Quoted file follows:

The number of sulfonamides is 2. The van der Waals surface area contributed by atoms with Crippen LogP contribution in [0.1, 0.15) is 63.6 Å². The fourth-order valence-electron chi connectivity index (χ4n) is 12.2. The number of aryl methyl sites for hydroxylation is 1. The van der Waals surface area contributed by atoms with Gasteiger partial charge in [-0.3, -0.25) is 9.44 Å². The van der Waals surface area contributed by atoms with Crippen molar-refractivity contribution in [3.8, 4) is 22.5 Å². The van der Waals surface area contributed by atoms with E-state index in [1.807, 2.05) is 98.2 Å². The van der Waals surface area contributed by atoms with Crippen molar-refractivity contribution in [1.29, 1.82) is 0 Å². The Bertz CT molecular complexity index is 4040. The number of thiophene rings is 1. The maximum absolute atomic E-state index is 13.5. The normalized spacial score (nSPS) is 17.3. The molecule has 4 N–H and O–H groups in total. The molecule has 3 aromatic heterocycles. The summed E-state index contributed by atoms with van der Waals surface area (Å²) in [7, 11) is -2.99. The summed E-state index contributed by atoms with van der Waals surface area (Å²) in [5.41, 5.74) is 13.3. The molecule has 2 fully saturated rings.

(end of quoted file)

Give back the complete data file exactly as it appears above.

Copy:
The number of sulfonamides is 2. The van der Waals surface area contributed by atoms with Crippen LogP contribution in [0.1, 0.15) is 63.6 Å². The fourth-order valence-electron chi connectivity index (χ4n) is 12.2. The number of aryl methyl sites for hydroxylation is 1. The van der Waals surface area contributed by atoms with Gasteiger partial charge in [-0.3, -0.25) is 9.44 Å². The van der Waals surface area contributed by atoms with Crippen molar-refractivity contribution in [3.8, 4) is 22.5 Å². The van der Waals surface area contributed by atoms with E-state index in [1.807, 2.05) is 98.2 Å². The van der Waals surface area contributed by atoms with Crippen molar-refractivity contribution in [1.29, 1.82) is 0 Å². The Bertz CT molecular complexity index is 4040. The number of thiophene rings is 1. The maximum absolute atomic E-state index is 13.5. The normalized spacial score (nSPS) is 17.3. The molecule has 4 N–H and O–H groups in total. The molecule has 3 aromatic heterocycles. The summed E-state index contributed by atoms with van der Waals surface area (Å²) in [7, 11) is -2.99. The summed E-state index contributed by atoms with van der Waals surface area (Å²) in [5.41, 5.74) is 13.3. The molecule has 2 fully saturated rings.